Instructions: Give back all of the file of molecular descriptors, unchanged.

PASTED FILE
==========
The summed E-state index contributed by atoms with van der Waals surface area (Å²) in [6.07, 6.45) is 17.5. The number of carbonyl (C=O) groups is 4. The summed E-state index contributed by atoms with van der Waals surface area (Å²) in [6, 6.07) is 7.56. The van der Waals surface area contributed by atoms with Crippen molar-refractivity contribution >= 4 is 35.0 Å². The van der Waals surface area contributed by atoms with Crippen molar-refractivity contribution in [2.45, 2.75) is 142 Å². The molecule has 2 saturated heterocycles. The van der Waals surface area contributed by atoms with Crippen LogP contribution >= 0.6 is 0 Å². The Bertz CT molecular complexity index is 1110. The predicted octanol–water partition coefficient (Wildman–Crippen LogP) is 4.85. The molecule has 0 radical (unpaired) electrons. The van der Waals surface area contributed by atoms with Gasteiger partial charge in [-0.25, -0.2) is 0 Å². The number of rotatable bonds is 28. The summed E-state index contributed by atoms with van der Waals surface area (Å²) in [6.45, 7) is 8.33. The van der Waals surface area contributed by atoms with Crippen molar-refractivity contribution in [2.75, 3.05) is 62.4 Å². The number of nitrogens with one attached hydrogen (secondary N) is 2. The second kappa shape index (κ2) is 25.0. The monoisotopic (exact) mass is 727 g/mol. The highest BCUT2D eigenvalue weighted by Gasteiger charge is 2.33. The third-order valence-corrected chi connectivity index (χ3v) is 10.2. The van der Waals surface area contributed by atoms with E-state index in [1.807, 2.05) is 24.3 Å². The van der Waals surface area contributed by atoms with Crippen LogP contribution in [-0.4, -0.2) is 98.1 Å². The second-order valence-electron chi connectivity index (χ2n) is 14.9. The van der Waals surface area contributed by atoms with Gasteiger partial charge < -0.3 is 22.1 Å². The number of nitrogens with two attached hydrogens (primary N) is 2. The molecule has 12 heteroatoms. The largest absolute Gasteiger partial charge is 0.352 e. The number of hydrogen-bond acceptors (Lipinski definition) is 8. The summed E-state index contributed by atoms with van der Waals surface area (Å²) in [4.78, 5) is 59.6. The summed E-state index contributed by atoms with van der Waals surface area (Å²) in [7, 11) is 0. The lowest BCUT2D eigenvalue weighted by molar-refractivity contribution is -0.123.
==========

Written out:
The summed E-state index contributed by atoms with van der Waals surface area (Å²) in [6.07, 6.45) is 17.5. The number of carbonyl (C=O) groups is 4. The summed E-state index contributed by atoms with van der Waals surface area (Å²) in [6, 6.07) is 7.56. The van der Waals surface area contributed by atoms with Crippen molar-refractivity contribution >= 4 is 35.0 Å². The van der Waals surface area contributed by atoms with Crippen molar-refractivity contribution in [2.45, 2.75) is 142 Å². The molecule has 2 saturated heterocycles. The van der Waals surface area contributed by atoms with Crippen LogP contribution >= 0.6 is 0 Å². The Bertz CT molecular complexity index is 1110. The predicted octanol–water partition coefficient (Wildman–Crippen LogP) is 4.85. The molecule has 0 radical (unpaired) electrons. The van der Waals surface area contributed by atoms with Gasteiger partial charge in [-0.25, -0.2) is 0 Å². The number of rotatable bonds is 28. The summed E-state index contributed by atoms with van der Waals surface area (Å²) in [6.45, 7) is 8.33. The van der Waals surface area contributed by atoms with Crippen molar-refractivity contribution in [2.75, 3.05) is 62.4 Å². The number of nitrogens with one attached hydrogen (secondary N) is 2. The second kappa shape index (κ2) is 25.0. The monoisotopic (exact) mass is 727 g/mol. The highest BCUT2D eigenvalue weighted by Gasteiger charge is 2.33. The third-order valence-corrected chi connectivity index (χ3v) is 10.2. The van der Waals surface area contributed by atoms with E-state index in [1.807, 2.05) is 24.3 Å². The van der Waals surface area contributed by atoms with Crippen LogP contribution in [-0.4, -0.2) is 98.1 Å². The second-order valence-electron chi connectivity index (χ2n) is 14.9. The van der Waals surface area contributed by atoms with Gasteiger partial charge < -0.3 is 22.1 Å². The number of nitrogens with two attached hydrogens (primary N) is 2. The molecule has 12 heteroatoms. The largest absolute Gasteiger partial charge is 0.352 e. The number of hydrogen-bond acceptors (Lipinski definition) is 8. The summed E-state index contributed by atoms with van der Waals surface area (Å²) in [4.78, 5) is 59.6. The summed E-state index contributed by atoms with van der Waals surface area (Å²) in [7, 11) is 0. The lowest BCUT2D eigenvalue weighted by molar-refractivity contribution is -0.123.